Public Colleges Are Violating The 1st Amendment In Using Facebook Filters

from the the-1st-amendment-applies dept

We've discussed in the past the various court rulings that say that public officials (such as the President) cannot block users on social media as it violates the 1st Amendment. There has been vigorous debate on this (as well as plenty of confusion) but the basic concept is that the courts view the space beneath a social media post -- where people comment -- as a "designated public forum" and as such, bars any content-based discrimination.

That should apply to all government institutions -- not just the social media accounts of those holding elected office. A fascinating new report from FIRE, digs deep into this issue by highlighting that tons of public universities are using opaque Facebook blocklists to hide student comments. For private universities, it wouldn't be a 1st Amendment issue, but courts have repeatedly said that public universities are an arm of the government, and thus Constitutional limits apply to them as well. From the opening of the report:

In October 2019, Facebook founder and chief executive officer Mark Zuckerberg spoke at Georgetown University, extolling the virtues of freedom of expression and noting in particular the importance of college students’ ability to “express who they were and what mattered to them,” including through “challeng[ing] some established ways of doing things on campus.”

Because Facebook is a private entity, the First Amendment— which only limits government actors—does not require it to honor expressive freedom. Zuckerberg’s endorsement of freedom of expression as a principle is a welcome and encouraging development.

It is, however, at odds with the fact that Facebook provides governments the tools to censor. These actors include public universities and colleges which are bound by the First Amendment—those very campuses where students have “challenged some established ways of doing things.”

These tools include Facebook’s automated content filters, which allow state institutions to automatically “hide” users’ comments if they contain words included on Facebook’s undisclosed list of offensive words or the government actor’s customized list of prohibited words. These tools enable public universities—and other government actors— to quietly remove critical posts, transforming the Facebook pages into less of a forum and more of a vehicle for positive publicity.

And yes, this does create a serious 1st Amendment issue:

“There’s no social media exception to the First Amendment,” said Adam Steinbaugh, author of the FIRE report. “Government actors cannot sanitize public discourse — whether it’s President Trump blocking Twitter critics or American colleges filtering dissent on their social media accounts. By selectively eliminating particular viewpoints, universities are violating the First Amendment.”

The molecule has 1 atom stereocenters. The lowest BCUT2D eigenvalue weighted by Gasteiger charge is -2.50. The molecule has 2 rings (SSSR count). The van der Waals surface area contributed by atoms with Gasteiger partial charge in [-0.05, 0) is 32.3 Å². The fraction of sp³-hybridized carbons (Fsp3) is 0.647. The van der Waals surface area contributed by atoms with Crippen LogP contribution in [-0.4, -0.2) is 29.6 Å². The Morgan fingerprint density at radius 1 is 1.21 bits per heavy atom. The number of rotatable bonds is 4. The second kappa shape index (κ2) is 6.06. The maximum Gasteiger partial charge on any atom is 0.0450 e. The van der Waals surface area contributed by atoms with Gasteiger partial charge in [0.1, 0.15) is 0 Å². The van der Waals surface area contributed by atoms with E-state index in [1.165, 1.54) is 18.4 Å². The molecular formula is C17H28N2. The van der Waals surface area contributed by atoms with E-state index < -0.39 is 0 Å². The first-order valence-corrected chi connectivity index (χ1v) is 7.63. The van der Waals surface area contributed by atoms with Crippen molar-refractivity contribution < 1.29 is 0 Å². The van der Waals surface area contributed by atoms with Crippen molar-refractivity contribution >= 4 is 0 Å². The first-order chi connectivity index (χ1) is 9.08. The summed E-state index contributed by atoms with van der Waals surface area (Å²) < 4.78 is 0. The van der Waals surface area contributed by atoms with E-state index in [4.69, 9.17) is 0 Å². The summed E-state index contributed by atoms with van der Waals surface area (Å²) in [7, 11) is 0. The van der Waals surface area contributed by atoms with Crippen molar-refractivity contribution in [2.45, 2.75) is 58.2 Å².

The report contains numerous examples of problematic filters:

  • The University of Kentucky blocks the words “birds,” “chicken,” “chickens,” and “filthy,” presumably to censor criticism of Aramark, the company that provides food for the university under a $250 million contract.
  • A number of institutions, including Portland State University, Oklahoma State University, the University of Arizona, and the University of North Carolina at Chapel Hill, blocked the names of political candidates, such as “Trump,” “Bernie,” or “Hillary.”
  • During protests over the “Silent Sam” Confederate monument, the University of North Carolina at Chapel Hill blocked posts containing the phrase “Silent Sam,” as well as mentions of “Nazis.”
  • Texas A&M University blocks references to the “hook em” horn gesture of their University of Texas at Austin rivals, the Longhorns. Oklahoma State University blocks mentions of its rival football team, including the phrases “boomer sooner” (OU’s fight song), “university of oklahoma,” and “sooners.”
  • Not to be outdone by its rival, the University of Oklahoma blocks an emoji.
  • Texas A&M blocked terms “peta” and “abuse” to frustrate criticism by animal rights activists, including People for Ethical Treatment of Animals, over research conducted on dogs. Santa Monica College likewise bars “cats,” “dissecting,” “torture,” and “killing” following a PETA campaign criticizing cat dissection in an anatomy course.
  • Clemson University blocked mentions of Harambe, a gorilla featured in many internet posts, after a controversy in which it denied censoring Harambe memes.
  • The University of Arizona automatically removes posts containing the word “rape” or the name of a preacher known for holding signs reading, “You Deserve Rape.” This restriction presumably removes complaints about the preacher.